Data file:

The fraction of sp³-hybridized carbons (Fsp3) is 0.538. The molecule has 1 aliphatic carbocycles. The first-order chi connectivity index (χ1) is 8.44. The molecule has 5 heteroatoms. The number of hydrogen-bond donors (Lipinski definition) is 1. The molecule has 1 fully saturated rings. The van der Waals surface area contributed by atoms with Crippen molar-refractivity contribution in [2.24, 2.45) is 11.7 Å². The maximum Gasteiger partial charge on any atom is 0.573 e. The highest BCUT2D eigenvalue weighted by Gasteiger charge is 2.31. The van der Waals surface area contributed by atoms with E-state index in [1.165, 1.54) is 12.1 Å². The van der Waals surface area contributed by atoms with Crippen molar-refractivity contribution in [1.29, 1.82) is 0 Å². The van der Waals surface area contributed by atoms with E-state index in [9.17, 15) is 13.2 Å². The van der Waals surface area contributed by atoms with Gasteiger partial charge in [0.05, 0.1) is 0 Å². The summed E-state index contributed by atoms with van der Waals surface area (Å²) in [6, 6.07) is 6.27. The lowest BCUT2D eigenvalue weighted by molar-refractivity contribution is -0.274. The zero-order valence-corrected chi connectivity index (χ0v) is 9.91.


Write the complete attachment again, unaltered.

The fraction of sp³-hybridized carbons (Fsp3) is 0.538. The molecule has 1 aliphatic carbocycles. The first-order chi connectivity index (χ1) is 8.44. The molecule has 5 heteroatoms. The number of hydrogen-bond donors (Lipinski definition) is 1. The molecule has 1 fully saturated rings. The van der Waals surface area contributed by atoms with Crippen molar-refractivity contribution in [2.24, 2.45) is 11.7 Å². The maximum Gasteiger partial charge on any atom is 0.573 e. The highest BCUT2D eigenvalue weighted by Gasteiger charge is 2.31. The van der Waals surface area contributed by atoms with E-state index in [1.165, 1.54) is 12.1 Å². The van der Waals surface area contributed by atoms with Crippen molar-refractivity contribution in [1.29, 1.82) is 0 Å². The van der Waals surface area contributed by atoms with E-state index in [9.17, 15) is 13.2 Å². The van der Waals surface area contributed by atoms with Gasteiger partial charge in [0.05, 0.1) is 0 Å². The summed E-state index contributed by atoms with van der Waals surface area (Å²) in [6, 6.07) is 6.27. The lowest BCUT2D eigenvalue weighted by molar-refractivity contribution is -0.274. The zero-order valence-corrected chi connectivity index (χ0v) is 9.91.